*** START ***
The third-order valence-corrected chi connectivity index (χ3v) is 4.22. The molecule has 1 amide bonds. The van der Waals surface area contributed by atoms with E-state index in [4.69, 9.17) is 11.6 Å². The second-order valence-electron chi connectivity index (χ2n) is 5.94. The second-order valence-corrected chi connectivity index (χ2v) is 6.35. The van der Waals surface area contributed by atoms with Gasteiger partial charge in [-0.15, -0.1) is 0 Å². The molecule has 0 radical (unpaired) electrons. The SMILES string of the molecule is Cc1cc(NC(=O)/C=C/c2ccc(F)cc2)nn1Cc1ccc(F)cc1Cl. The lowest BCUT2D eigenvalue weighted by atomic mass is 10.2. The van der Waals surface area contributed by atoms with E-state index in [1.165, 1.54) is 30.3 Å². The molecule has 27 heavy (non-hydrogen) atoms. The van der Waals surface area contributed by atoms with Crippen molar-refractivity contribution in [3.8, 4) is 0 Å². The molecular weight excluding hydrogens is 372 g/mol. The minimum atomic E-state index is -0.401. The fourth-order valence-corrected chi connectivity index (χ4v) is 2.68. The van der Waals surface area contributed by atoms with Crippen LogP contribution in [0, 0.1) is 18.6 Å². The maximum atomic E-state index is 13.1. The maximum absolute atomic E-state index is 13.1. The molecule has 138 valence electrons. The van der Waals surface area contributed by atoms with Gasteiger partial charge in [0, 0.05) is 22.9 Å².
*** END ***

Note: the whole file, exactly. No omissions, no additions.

The third-order valence-corrected chi connectivity index (χ3v) is 4.22. The molecule has 1 amide bonds. The van der Waals surface area contributed by atoms with E-state index in [4.69, 9.17) is 11.6 Å². The second-order valence-electron chi connectivity index (χ2n) is 5.94. The second-order valence-corrected chi connectivity index (χ2v) is 6.35. The van der Waals surface area contributed by atoms with Gasteiger partial charge in [-0.15, -0.1) is 0 Å². The molecule has 0 radical (unpaired) electrons. The SMILES string of the molecule is Cc1cc(NC(=O)/C=C/c2ccc(F)cc2)nn1Cc1ccc(F)cc1Cl. The lowest BCUT2D eigenvalue weighted by atomic mass is 10.2. The van der Waals surface area contributed by atoms with E-state index in [1.165, 1.54) is 30.3 Å². The molecule has 27 heavy (non-hydrogen) atoms. The van der Waals surface area contributed by atoms with Crippen molar-refractivity contribution in [3.8, 4) is 0 Å². The molecular weight excluding hydrogens is 372 g/mol. The minimum atomic E-state index is -0.401. The fourth-order valence-corrected chi connectivity index (χ4v) is 2.68. The van der Waals surface area contributed by atoms with Crippen LogP contribution in [0, 0.1) is 18.6 Å². The maximum atomic E-state index is 13.1. The maximum absolute atomic E-state index is 13.1. The molecule has 138 valence electrons. The van der Waals surface area contributed by atoms with Gasteiger partial charge in [0, 0.05) is 22.9 Å².